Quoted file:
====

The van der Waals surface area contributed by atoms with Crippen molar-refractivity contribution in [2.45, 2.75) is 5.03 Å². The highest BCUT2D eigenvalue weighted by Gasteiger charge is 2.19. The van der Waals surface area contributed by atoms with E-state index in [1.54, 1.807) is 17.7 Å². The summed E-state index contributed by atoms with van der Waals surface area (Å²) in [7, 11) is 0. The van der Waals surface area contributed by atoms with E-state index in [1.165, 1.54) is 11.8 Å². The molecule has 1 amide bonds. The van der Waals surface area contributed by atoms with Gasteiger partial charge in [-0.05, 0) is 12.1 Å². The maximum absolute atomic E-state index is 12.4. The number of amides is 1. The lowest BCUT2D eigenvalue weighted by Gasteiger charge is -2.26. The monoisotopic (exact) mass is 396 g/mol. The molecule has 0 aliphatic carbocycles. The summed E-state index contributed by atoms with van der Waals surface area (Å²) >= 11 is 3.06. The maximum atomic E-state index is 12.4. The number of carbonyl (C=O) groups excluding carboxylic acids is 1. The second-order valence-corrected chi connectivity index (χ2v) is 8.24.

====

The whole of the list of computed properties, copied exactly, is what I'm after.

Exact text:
The van der Waals surface area contributed by atoms with Crippen molar-refractivity contribution in [2.45, 2.75) is 5.03 Å². The highest BCUT2D eigenvalue weighted by Gasteiger charge is 2.19. The van der Waals surface area contributed by atoms with E-state index in [1.54, 1.807) is 17.7 Å². The summed E-state index contributed by atoms with van der Waals surface area (Å²) in [7, 11) is 0. The van der Waals surface area contributed by atoms with E-state index in [1.165, 1.54) is 11.8 Å². The molecule has 1 amide bonds. The van der Waals surface area contributed by atoms with Gasteiger partial charge in [-0.05, 0) is 12.1 Å². The maximum absolute atomic E-state index is 12.4. The number of amides is 1. The lowest BCUT2D eigenvalue weighted by Gasteiger charge is -2.26. The monoisotopic (exact) mass is 396 g/mol. The molecule has 0 aliphatic carbocycles. The summed E-state index contributed by atoms with van der Waals surface area (Å²) >= 11 is 3.06. The maximum atomic E-state index is 12.4. The number of carbonyl (C=O) groups excluding carboxylic acids is 1. The second-order valence-corrected chi connectivity index (χ2v) is 8.24.